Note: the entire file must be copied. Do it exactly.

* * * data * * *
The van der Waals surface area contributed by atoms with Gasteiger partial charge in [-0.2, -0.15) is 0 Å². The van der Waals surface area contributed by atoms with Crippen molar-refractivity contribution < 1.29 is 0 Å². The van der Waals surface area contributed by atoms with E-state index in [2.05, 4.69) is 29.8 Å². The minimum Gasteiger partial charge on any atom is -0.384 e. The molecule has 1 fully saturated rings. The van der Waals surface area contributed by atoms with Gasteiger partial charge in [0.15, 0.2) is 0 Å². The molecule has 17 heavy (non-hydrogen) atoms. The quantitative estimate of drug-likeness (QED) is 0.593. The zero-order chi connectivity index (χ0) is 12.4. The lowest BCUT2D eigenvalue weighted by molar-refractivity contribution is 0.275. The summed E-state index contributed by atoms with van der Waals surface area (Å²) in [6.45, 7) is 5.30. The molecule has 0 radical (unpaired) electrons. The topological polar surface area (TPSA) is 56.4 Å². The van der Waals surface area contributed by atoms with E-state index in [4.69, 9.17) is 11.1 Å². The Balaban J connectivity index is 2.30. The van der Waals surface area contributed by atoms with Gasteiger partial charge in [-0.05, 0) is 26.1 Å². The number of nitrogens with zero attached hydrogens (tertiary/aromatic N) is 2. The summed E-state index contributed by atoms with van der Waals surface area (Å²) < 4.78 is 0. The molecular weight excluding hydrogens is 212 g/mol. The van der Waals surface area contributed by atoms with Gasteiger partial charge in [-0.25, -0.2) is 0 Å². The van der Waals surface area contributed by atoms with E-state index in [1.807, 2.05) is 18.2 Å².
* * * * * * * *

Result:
The van der Waals surface area contributed by atoms with Gasteiger partial charge in [-0.2, -0.15) is 0 Å². The van der Waals surface area contributed by atoms with Crippen molar-refractivity contribution < 1.29 is 0 Å². The van der Waals surface area contributed by atoms with E-state index in [2.05, 4.69) is 29.8 Å². The minimum Gasteiger partial charge on any atom is -0.384 e. The molecule has 1 fully saturated rings. The van der Waals surface area contributed by atoms with Gasteiger partial charge in [0.15, 0.2) is 0 Å². The molecule has 17 heavy (non-hydrogen) atoms. The quantitative estimate of drug-likeness (QED) is 0.593. The zero-order chi connectivity index (χ0) is 12.4. The lowest BCUT2D eigenvalue weighted by molar-refractivity contribution is 0.275. The summed E-state index contributed by atoms with van der Waals surface area (Å²) in [6.45, 7) is 5.30. The molecule has 0 radical (unpaired) electrons. The topological polar surface area (TPSA) is 56.4 Å². The van der Waals surface area contributed by atoms with E-state index in [4.69, 9.17) is 11.1 Å². The Balaban J connectivity index is 2.30. The van der Waals surface area contributed by atoms with Gasteiger partial charge in [-0.05, 0) is 26.1 Å². The number of nitrogens with zero attached hydrogens (tertiary/aromatic N) is 2. The summed E-state index contributed by atoms with van der Waals surface area (Å²) < 4.78 is 0. The molecular weight excluding hydrogens is 212 g/mol. The van der Waals surface area contributed by atoms with Gasteiger partial charge in [-0.25, -0.2) is 0 Å². The van der Waals surface area contributed by atoms with E-state index in [1.807, 2.05) is 18.2 Å².